Monday, July 18, 2016

Iraq and race relations dominate in year eight of Obama


We are counting down to the end of the Obama presidency. Only six months remain.
Wonder who voted for Obama in 2008 thinking that Iraq and race relations would dominate the front pages at the end of his presidency? In other words, this is not what “hope and change” had in store for year eight.    
Over in Iraq, reality is forcing  President Obama to send U.S. troops, even if in a support role as reported by the New York Times:
President Obama will send 560 more troops to Iraq to help retake Mosul, the largest city still controlled by the Islamic State, a deployment intended to capitalize on recent battlefield gains that also illustrates the obstacles that Mr. Obama has faced in trying to wind down America’s wars.
The additional troops, announced here on Monday by Defense Secretary Ashton B. Carter, are the latest escalation of the American military role in Iraq by Mr. Obama, who withdrew the last American soldiers from Iraq at the end of 2011.
On race relations, the situation is even more disastrous. Like many, President Obama reacted irresponsibly to the killing of Michael Brown in Missouri, as Ron Christie wrote:
Turning to the ginned-up cauldron of race that is now Ferguson, the president was once again quick to offer his opinion on local matter on which he knew nothing of the facts at hand. Days following the shooting the president assured the press that he had sent both the FBI and the Department of Justice to investigate the shooting of Michael Brown. Of particular relevance, Mr. Obama offered:
“Of course, it’s important to remember how this started. We lost a young man, Michael Brown, in heartbreaking and tragic circumstances. He was 18 years old. His family will never hold Michael in their arms again. And when something like this happens, the local authorities — including the police — have a responsibility to be open and transparent about how they are investigating that death, and how they are protecting the people in their communities.”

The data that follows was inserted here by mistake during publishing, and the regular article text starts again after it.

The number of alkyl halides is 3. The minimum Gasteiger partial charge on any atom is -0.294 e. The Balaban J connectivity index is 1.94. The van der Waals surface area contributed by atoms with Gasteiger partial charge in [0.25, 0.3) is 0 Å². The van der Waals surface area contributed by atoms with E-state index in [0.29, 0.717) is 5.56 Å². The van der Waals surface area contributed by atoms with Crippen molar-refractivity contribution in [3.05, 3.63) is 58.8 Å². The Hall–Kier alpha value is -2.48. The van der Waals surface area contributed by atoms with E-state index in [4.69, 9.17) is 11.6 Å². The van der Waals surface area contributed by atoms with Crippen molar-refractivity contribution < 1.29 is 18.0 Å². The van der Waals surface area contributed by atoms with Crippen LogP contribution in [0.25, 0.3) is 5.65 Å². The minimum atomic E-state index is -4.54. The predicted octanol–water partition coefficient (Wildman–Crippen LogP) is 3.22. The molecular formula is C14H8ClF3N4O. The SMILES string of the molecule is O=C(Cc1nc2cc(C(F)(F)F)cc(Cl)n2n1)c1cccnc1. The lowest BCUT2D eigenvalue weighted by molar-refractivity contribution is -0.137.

The circumstances under which Brown lost his life are both heartbreaking and tragic — but not in the manner implied by the president. 
Rather than waiting for local authorities to complete their investigation, the president took sides — particularly with the “his family will never hold Michael in their arms again” line. 
The implication here is that a white police gunned down a young black man in a manner that was irresponsible and opaque.
With race relations, polls tell us that things are really bad. Over in Iraq, U.S. troops will face combat again.   
This is not what they predicted back in 2008!
P.S. You can listen to my show (Canto Talk) and follow me on Twitter.

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